CRYSTAL FALLS— City officials will meet Jan. 16 to discuss the city hall and cable television service.
“We need to prioritize what we want to do with renovating the city hall,” city manager Dorothea Olson said.
Olson, Mayor Janet Hendrickson and Councilman Jack Bigico will tour the nearly century-old building on Jan. 23 to decide which repairs to tackle first. Issues include a bulging second-story wall, deteriorating floor and several cosmetic issues. Olson would like the building spruced up for its centennial celebration in 2014.
The city council also needs to decide if application will be made to have the city hall listed on the National Register of Historic Places. “This has advantages and disadvantages,” Olson said. “The advantage being it opens up some funding opportunities. The disadvantage is we become limited to what we can do to the building moving forward.”
The building committee was formed after Olson raised concerns about a second story wall on the building’s east side that consists of large glass block windows. She is worried that pedestrians on the sidewalk below could be injured if the wall collapsed. She added that the second story floor is hazardous and unusable by the public in its current condition.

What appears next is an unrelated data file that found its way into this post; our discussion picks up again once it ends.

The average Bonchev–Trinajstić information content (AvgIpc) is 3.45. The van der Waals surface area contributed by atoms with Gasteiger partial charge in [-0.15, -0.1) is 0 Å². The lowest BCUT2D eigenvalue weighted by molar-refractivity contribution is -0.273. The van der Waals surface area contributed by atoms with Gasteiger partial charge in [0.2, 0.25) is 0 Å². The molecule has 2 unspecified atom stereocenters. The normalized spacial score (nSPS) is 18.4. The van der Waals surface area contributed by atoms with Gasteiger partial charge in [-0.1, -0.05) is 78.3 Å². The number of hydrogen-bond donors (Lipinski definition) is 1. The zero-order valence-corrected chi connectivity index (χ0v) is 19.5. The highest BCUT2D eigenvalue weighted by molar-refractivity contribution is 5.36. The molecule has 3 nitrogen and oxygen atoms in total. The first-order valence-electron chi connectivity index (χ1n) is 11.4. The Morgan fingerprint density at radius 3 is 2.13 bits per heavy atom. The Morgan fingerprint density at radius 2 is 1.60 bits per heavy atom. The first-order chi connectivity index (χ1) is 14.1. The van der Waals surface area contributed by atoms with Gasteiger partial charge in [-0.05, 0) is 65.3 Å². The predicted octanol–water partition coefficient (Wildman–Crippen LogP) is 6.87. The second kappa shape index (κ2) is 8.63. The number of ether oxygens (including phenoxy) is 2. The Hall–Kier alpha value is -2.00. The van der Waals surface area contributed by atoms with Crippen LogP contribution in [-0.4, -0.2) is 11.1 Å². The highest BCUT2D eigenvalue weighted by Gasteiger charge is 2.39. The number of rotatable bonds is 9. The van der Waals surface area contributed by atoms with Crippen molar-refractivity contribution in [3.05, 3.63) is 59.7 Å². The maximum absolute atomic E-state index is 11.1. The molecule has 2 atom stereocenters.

The committee will report to the full city council at its Feb. 11 meeting.
Olson will also meet with Bicigo, Councilman David Sherby along with city electrician and television system technician Dan Graff to consider options for improving cable television service.
“We need to either upgrade our system or get out of the business,” Olson said.
The Crystal Falls cable system currently offers 32 channels for a basic service rate of $27 per month. Premium channel HBO is available for an additional $13.50. As of Monday, one of the system’s channels remained off of the air as technicians await new equipment.
Head end equipment is outdated and space at the cable plant is limited, the manager added. Satellite television and internet accessibility has cut the number of subscribers from 800 residents to 550.
“We need to keep the cost as low as possible and still provide quality service,” Olson said.